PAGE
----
I’ve been thinking a lot about story lately – it’s such a key point about really engaging people with your work. Storytelling with facts, helping people to really understand a situation, is one way to describe a key data science skill.
As part of this I’ve been looking into aspects of the storytelling craft, such as the hero’s journey, or the five elements of storytelling. It strikes me that there’s an imperfect fit between a novelist’s conceptualisation of story and that held by, say, a journalist, an academic, or a data scientist. One key difference that we, as data scientists, face is that we are communicating information foremost – sure we may make it engaging but we are constrained always that the truth is what it is and we may not ethically deviate from it. A novelist, conversely, creates the world, the conflict, the narrative, that best serves their purpose.
In academia, where the same issues have existed for centuries, has never really prioritised engaging content in their lectures or journal articles, preferring as a rule to let the content stand for itself. This erects a barrier-to-entry, where the learner is expected to bring a level of expertise and commitment to the table in order to benefit from the material. A sub-profession then develops to interpret these weighty tomes into something more palatable for non-academic audiences, compiling research into textbooks or putting new information into context for the layperson. In this way, the academic themselves can concentrate on their content and on communicating it only to an audience of their direct peers.
As data scientists or analysts, neither of the two models — academic or creative — are a perfect fit. The communication of our work to non-specialists who have an immediate and personal stake in it is part of the work. Without that communication, the work becomes not only meaningless but also valueless. We cannot either go the other way and seek out a level of pure engagement as a creative writer could. Perhaps the closest fit is the science fiction writer, trying to communicate to their reader the details of the world they have created so that the plot and context can work together. How much “worldbuilding” do we do in our data storytelling so that our audience can understand the context in which our efforts have meaning?
Ultimately data science exists in a junction between old statistics and new tech, so picking up and making use of different techniques is a standard part of our toolkit. The challenge with communication is that we are a community of programmers, mathematicians, statisticians and scientists, and we have not been trained to communicate in an engaging manner. Building a professional toolkit for communication is going to take time.
For the meantime, I think we can develop more engaging data storytelling with these techniques:
- Aim to demonstrate some form of progression, change, or new idea when communicating. This provides momentum and keeps your audience engaged.
- Focus on the purpose of your work. That is what brings meaning, and in an organisation shared purpose is a powerful connective.
- Bring in the context sensitively. Providing some judicious world building for your audience can help them share your vision for why this matters. But like a science fiction writer, avoid too much unnecessary exposition.
- Don’t be afraid to personalise it: “I was surprised to see this…” Emotion can be contagious, and your audience is unlikely to care if you don’t appear to.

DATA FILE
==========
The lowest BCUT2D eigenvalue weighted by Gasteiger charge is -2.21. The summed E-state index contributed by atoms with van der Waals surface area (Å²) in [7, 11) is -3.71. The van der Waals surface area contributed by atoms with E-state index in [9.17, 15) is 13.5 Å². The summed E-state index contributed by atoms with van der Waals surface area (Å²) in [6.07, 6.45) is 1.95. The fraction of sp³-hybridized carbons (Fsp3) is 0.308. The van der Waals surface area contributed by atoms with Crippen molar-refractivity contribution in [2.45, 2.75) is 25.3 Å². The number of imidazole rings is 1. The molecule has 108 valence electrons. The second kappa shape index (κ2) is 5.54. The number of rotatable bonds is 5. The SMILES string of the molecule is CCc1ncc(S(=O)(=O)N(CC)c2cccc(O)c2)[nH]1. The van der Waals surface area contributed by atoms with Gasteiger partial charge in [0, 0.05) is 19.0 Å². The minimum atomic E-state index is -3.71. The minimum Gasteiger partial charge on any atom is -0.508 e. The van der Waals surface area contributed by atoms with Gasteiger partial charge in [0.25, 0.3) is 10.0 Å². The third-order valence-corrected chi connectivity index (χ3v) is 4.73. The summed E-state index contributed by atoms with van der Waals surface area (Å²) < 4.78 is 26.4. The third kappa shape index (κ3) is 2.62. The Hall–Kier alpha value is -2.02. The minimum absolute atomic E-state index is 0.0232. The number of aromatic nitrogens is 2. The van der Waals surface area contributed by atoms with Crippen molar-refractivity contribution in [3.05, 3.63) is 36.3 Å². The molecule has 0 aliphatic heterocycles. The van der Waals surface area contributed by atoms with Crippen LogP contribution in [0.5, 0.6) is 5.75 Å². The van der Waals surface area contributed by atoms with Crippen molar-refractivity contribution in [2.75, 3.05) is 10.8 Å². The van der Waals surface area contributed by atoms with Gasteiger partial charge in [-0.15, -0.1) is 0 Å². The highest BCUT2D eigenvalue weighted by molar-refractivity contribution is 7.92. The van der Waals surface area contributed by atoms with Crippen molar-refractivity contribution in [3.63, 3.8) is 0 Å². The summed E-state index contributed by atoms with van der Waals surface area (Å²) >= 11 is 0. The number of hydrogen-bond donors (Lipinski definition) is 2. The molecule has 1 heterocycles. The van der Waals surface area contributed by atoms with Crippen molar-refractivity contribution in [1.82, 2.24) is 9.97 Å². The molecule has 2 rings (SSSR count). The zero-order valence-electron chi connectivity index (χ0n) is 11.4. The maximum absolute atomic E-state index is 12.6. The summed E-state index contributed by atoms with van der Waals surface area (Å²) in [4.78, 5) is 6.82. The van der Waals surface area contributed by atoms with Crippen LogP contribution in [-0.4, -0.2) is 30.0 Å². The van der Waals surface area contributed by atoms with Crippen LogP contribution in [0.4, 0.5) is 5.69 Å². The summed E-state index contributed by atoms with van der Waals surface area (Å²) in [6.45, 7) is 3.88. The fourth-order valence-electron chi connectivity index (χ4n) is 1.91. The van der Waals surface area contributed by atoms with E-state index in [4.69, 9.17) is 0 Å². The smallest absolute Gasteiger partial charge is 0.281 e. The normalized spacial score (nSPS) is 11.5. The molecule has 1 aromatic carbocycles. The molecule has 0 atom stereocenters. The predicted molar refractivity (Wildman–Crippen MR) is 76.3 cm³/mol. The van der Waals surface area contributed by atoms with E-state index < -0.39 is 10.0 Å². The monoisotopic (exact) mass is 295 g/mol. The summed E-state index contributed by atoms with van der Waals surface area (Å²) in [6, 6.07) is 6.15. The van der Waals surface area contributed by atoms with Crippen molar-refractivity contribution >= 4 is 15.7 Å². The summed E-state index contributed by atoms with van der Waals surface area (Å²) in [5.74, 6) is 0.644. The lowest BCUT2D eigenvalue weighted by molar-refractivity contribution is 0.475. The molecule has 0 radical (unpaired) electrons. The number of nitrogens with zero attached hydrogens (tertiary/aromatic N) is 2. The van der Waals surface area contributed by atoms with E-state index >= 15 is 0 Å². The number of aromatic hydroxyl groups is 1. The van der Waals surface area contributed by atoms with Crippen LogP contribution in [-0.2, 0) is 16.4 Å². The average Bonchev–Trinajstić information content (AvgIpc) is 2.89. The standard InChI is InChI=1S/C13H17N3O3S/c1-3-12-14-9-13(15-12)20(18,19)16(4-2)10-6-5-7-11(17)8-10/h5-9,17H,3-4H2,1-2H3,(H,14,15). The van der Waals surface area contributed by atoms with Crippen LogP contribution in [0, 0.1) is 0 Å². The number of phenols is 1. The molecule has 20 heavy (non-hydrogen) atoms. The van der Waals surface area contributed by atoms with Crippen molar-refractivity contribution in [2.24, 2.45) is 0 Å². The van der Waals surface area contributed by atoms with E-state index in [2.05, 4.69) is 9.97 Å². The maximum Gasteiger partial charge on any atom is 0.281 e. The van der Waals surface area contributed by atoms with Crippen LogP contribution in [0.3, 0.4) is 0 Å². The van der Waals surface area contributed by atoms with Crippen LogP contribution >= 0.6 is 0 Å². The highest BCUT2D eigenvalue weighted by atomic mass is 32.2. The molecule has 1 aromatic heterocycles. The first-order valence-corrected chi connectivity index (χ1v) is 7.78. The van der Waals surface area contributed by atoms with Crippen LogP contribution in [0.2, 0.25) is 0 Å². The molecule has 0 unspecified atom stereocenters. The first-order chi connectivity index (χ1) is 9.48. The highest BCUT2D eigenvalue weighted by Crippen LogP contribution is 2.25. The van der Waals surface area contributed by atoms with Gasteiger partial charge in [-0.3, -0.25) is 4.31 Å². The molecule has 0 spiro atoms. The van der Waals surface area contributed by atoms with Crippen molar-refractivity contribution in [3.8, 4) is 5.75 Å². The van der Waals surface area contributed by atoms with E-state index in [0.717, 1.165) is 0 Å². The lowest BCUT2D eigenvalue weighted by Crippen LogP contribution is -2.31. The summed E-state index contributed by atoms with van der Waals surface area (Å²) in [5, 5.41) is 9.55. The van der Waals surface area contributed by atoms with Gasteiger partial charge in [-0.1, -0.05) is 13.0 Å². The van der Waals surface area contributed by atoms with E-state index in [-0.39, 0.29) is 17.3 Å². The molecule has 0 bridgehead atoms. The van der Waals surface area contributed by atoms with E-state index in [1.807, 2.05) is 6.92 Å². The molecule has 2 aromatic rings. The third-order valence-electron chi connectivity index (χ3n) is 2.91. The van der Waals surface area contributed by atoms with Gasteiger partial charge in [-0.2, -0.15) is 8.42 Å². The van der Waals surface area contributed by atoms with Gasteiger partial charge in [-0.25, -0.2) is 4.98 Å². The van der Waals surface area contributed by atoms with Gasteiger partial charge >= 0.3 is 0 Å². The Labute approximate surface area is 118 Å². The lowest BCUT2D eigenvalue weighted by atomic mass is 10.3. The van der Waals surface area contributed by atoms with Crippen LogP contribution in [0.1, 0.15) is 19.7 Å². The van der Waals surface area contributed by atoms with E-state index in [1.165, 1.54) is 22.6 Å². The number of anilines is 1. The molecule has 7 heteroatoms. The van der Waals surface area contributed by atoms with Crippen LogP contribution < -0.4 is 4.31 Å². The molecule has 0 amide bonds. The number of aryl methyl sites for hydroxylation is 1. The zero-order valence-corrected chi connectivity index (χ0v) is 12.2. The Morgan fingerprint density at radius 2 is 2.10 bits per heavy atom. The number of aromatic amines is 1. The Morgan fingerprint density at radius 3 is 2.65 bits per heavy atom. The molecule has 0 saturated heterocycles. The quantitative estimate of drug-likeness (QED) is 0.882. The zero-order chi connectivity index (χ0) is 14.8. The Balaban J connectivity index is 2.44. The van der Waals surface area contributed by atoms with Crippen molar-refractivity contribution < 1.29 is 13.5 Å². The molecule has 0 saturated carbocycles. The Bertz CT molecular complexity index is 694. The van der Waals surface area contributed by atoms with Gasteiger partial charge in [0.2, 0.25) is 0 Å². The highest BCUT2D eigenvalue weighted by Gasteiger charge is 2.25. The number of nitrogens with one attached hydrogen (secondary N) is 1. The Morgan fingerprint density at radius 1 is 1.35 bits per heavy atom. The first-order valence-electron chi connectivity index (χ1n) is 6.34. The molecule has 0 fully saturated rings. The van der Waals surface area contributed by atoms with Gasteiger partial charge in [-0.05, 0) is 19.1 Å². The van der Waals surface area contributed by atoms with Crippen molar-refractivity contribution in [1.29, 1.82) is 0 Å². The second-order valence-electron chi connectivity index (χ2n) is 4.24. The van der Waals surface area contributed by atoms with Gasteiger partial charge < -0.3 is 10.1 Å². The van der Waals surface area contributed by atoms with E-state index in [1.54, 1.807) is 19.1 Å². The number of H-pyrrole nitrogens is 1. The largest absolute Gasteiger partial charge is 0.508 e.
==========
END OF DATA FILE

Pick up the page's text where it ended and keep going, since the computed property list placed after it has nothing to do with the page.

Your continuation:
- Use black boxes in your communications where necessary. You can refer to, for instance, a “random forest” algorithm as a black box item that you don’t need to describe in detail and you don’t need to go under the hood. You don’t need to know how the laser pistol “stun” setting works, you just need your audience to know that it does.
I think a description of conflict or struggle, a key element in many stories, doesn’t help here, or at least only in a limited sense. I’ve tried to get managers to sympathise with technical challenges before, but library conflicts or the frustration of syntax variation are so limited to the programming context that they simply don’t work to generate any shared space with a non-technical reader. We also need to recognise that much of the struggle of actually producing the data product is not actually a central part of its journey to realisation – it’s an aside, more analogous to a builder crushing their thumb during a house build than Hercules completing his tasks. Struggle on its own doesn’t contribute to the story; it has to be a struggle that directly, by the fact of the struggle, moves us forward towards our goal. So while our headaches with obscure error messages, real as the pain is, may not support our greater story, the argument we had with Becky in Accounts, which resulted in the whole tool pivoting to something new, can.
Where we do have an advantage, as data scientists, is in the number of tools and opportunities we have to engage in data storytelling. If academia publishes a weighty and informative tome at the end of each study, we can constantly communicate our purpose with our colleagues through informal conversation, chat and IM, requesting feedback at various stages, and of course through formal presentations and reports. We communicate with the general public through case studies, videos, blogposts and talks. We even communicate with each other and ourselves through code comments, naming conventions and GitHub version messages. In all of these different spaces, though, we’re still telling our story. Telling it well is a skill worth honing.